One look at the comments section of an online article or someone’s Facebook page will prove we have lost the ability to be civil. There is no civility in our anonymous, detached, virtual-reality world.
We need to be reminded the second-greatest command, to love our neighbor, extends to our virtual neighbors online.
What may have begun online has no doubt seeped into our wider culture. We not only are a divided nation; we also are an angry nation. This anger mostly is aimed at those we feel are the enemy because they think differently or, heaven forbid, actually vote differently than we do.
We have lost civility in our public square, and we need to recover it quickly. The church constantly talks about being counter-cultural, and there is no greater way to be counter-cultural in this day and age than to be civil, kind and generous.
Being civil and kind does not mean you are soft, and having convictions and standing for God’s truth does not mean you have to be unkind or harsh. We are called to give an account of the hope we have in Jesus and to do so with gentleness and respect (1 Peter 3:15).
The church must be known by her convictional kindness. As Christians called to be “salt and light,” we must proclaim the truth of God, call men and women to repentance, and hold up the grace found in Jesus Christ alone with love and compassion for those we encounter. We are called to witness in the public square, to seek the common good and to do so with civility and kindness.
The church should lead the way in this return to decency. I am saddened when I cannot tell the difference between a Christian pastor and another commentator as they yell at each other on cable news.
The unity of the body of Christ does not mean we will agree on every issue, but it does mean we approach our disagreements with kindness and civility.
Our posture outside of the body of Christ also should be kindness and civility, for at least two basic reasons.
First, all people are created in the image of God and therefore are valuable and are to be treated with dignity and respect.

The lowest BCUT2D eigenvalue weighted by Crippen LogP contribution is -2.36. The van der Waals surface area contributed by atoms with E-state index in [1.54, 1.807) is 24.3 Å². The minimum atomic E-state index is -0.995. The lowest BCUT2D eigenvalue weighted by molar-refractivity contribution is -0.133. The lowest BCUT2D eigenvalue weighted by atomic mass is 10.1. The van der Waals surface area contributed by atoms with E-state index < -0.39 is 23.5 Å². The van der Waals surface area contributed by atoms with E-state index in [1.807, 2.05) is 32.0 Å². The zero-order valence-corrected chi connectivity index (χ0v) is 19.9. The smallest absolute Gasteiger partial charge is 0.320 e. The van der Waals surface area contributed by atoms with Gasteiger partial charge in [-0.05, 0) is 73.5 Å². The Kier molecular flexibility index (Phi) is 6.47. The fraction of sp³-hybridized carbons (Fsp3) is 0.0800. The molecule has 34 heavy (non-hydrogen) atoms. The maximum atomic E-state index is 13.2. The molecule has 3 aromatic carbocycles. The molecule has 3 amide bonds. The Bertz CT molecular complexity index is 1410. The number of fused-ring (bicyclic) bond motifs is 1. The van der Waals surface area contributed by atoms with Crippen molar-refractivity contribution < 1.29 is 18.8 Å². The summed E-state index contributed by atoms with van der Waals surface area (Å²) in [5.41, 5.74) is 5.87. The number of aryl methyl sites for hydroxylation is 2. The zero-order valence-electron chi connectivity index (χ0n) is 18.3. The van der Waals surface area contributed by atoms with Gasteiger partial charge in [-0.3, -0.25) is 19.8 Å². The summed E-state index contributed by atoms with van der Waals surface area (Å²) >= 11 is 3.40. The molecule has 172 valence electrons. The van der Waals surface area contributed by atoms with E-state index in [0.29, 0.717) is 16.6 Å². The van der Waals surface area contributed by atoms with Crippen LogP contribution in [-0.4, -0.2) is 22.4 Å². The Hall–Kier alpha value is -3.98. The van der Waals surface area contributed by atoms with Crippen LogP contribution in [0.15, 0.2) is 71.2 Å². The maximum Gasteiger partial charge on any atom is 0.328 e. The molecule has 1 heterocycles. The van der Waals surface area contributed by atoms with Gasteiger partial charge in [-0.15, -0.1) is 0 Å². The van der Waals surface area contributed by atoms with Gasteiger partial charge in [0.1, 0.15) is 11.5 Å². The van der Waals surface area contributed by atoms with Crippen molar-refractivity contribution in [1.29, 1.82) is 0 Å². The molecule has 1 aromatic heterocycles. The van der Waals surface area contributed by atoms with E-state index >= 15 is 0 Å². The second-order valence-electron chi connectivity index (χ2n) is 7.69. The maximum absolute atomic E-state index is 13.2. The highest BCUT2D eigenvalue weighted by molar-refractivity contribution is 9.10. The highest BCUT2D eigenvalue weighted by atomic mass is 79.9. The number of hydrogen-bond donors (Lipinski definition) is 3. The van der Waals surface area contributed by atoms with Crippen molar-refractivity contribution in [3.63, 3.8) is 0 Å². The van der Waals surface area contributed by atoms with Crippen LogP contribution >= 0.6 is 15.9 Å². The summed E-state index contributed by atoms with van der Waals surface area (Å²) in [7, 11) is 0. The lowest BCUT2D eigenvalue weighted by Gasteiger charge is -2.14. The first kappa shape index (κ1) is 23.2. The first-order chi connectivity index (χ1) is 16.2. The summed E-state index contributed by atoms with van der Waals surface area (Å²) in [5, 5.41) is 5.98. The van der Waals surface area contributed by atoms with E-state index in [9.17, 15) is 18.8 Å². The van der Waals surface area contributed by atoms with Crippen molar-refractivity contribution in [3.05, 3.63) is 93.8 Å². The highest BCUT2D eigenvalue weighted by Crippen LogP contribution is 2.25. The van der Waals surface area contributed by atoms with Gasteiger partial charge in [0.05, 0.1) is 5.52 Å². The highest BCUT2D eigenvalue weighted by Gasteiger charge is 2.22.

We may not agree on any opinion another person holds, and they may not treat us with respect or civility. But we must honor the dignity of the image of God within them. We have no choice but to show kindness when we see others as created in God’s image and therefore worthy of respect. Civility can be recovered when we see others as first and foremost created in the image of God.
Second, all people are loved by God.
Jesus doesn’t love only people who look, think and vote like us. Jesus didn’t come to save only people of whom we approve.
We should ask God to give us his heart for others, especially those we have difficulty loving as Christ loves us. As believers, we are called to love our brothers and sisters in Christ, our neighbor and even our enemy. There is no escape clause in the command to love.
When we begin with the truth that this person is loved by God and therefore should be loved by us, we will show them respect and kindness.
Civility and respect
There will be people, even within the church, that we disagree with. There will be people and churches—as we have seen within the Baptist General Convention of Texas—we may not want to cooperate with because of the nature and depth of our disagreements, but we must treat them with civility, and we must respect them.
I’m not naive enough to think there won’t be divisions, and sometimes there is a point where we must go our separate ways. Paul and Barnabas come to mind. But we can do so with respect.
I’m also not calling for us to lose our convictions for the sake of being nice. There are times we must disagree and follow our conscience. I am saying we must do so with gentleness and love.
The church of Jesus Christ must lead the recovery of civility, kindness and respect in the midst of disagreement. God has given us the foundation, in seeing others as created in his image and loved by him, to recover basic decency in these disagreements and divisions.
Zac Harrel is pastor of First Baptist Church in Gustine, Texas.